2. A vaporizing device comprising a tubular shell open at its ends and having an inwardly projecting bead adjacent its bottom, a container adapted to hold liquid to be vaporized fitting within the shell, a cap for the container having a bead adapted to rest on the bead in the shell with the major portion of the cap lying below the bead, a wick in the container adapted to be ex- 4 posed adjacent the top of the container, and a flanged cover for the shell, the cover flange and the side wall of the shelladjacent the top being formed with spaced openings adapted to register more or less when the cover is placed over the top of the shell. I

3. A vaporizing device comprising a tubular shell open at its ends and having an inwardlyprojecting bead adjacent but spaced from its bottom, a container cap having a bead adapted to rest on the bead in the shell, a container resting upon said cap bead within said shell, and a, re-

movable closure for the top of said shell, said cap being removable through the upper part of said shell and adapted to' be placed upon said container to close the same when said container is placed upon the bead in said shell.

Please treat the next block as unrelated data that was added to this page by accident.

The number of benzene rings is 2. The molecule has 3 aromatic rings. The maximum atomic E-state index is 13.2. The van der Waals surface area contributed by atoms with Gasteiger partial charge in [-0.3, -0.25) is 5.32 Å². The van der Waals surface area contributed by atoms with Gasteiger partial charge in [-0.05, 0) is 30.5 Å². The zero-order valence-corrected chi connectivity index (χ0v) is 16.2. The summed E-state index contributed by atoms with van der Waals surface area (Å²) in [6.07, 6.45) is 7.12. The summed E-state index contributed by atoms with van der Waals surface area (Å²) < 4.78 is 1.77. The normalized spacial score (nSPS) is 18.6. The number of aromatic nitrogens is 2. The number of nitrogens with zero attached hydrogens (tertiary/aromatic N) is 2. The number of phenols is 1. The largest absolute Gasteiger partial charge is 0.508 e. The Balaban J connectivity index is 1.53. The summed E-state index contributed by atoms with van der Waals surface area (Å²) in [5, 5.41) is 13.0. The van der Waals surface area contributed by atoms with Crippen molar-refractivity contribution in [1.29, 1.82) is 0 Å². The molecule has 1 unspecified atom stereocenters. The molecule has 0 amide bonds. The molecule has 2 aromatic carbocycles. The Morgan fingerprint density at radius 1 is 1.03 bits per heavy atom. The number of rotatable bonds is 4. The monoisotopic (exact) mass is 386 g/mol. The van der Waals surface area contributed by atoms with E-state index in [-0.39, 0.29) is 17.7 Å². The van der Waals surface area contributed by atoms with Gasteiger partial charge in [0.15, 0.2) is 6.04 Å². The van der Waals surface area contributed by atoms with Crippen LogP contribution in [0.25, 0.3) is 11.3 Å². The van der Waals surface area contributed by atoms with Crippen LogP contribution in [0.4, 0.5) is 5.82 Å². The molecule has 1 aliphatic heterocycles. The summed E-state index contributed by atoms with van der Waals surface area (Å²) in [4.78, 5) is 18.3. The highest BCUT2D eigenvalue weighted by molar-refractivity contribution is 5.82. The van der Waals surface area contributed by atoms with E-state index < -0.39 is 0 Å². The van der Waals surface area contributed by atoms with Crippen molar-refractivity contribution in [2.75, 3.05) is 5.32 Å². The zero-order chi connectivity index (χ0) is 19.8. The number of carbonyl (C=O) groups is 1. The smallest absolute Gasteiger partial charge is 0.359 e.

, CHARLES F. J. DUPUY.

Referenced by
Citing PatentFiling datePublication dateApplicantTitle
US2522581 *Apr 19, 1947Sep 19, 1950Mohen John PHumidor for cigar and tobacco cases
US2549161 *Feb 9, 1950Apr 17, 1951Bishop John PCake moistener
US2733098 *Dec 7, 1953Jan 31, 1956 H holt
US2850321 *Jul 5, 1956Sep 2, 1958Hoffman Herbert EVaporizing devices
US4174808 *Oct 25, 1977Nov 20, 1979Edward LatinPool fountain
US4739928 *Mar 13, 1987Apr 26, 1988The Drackett CompanyAir freshener dispenser
US7325358 *Feb 1, 2006Feb 5, 2008Repelit LlcWeather protected deer and animal repellent container
US8677679 *Aug 31, 2010Mar 25, 2014Fmc CorporationAmpoule for the storage and dispersion of volatile liquids
US9173389 *Mar 14, 2013Nov 3, 2015Auburn UniversitySystems and methods to deliver and maintain volatile compounds
US9185897Mar 3, 2014Nov 17, 2015Auburn UniversityMethods to deliver and maintain volatile compounds
US9205163 *Jul 22, 2013Dec 8, 2015S.C. Johnson & Son, Inc.Volatile material dispenser
US9278151 *Nov 27, 2012Mar 8, 2016S.C. Johnson & Son, Inc.Volatile material dispenser
US9521836Dec 27, 2013Dec 20, 2016Willert Home Products, Inc.Scent-releasing apparatus and method of making same
US20110072711 *Aug 31, 2010Mar 31, 2011Fmc CorporationAmpoule for the storage and dispersion of volatile liquids
US20140145004 *Nov 27, 2012May 29, 2014Nathan R. WestphalVolatile Material Dispenser
US20140145005 *Jul 22, 2013May 29, 2014Nathan R. WestphalVolatile Material Dispenser
DE1093953B *Jul 7, 1953Dec 1, 1960Airkem IncAls Verdampfer und als Untersatz fuer Gegenstaende dienende Vorrichtung
Classifications
U.S. Classification239/51.5, 239/59
International ClassificationA61M11/00, A61M11/04
Cooperative ClassificationA61M11/04
European ClassificationA61M11/04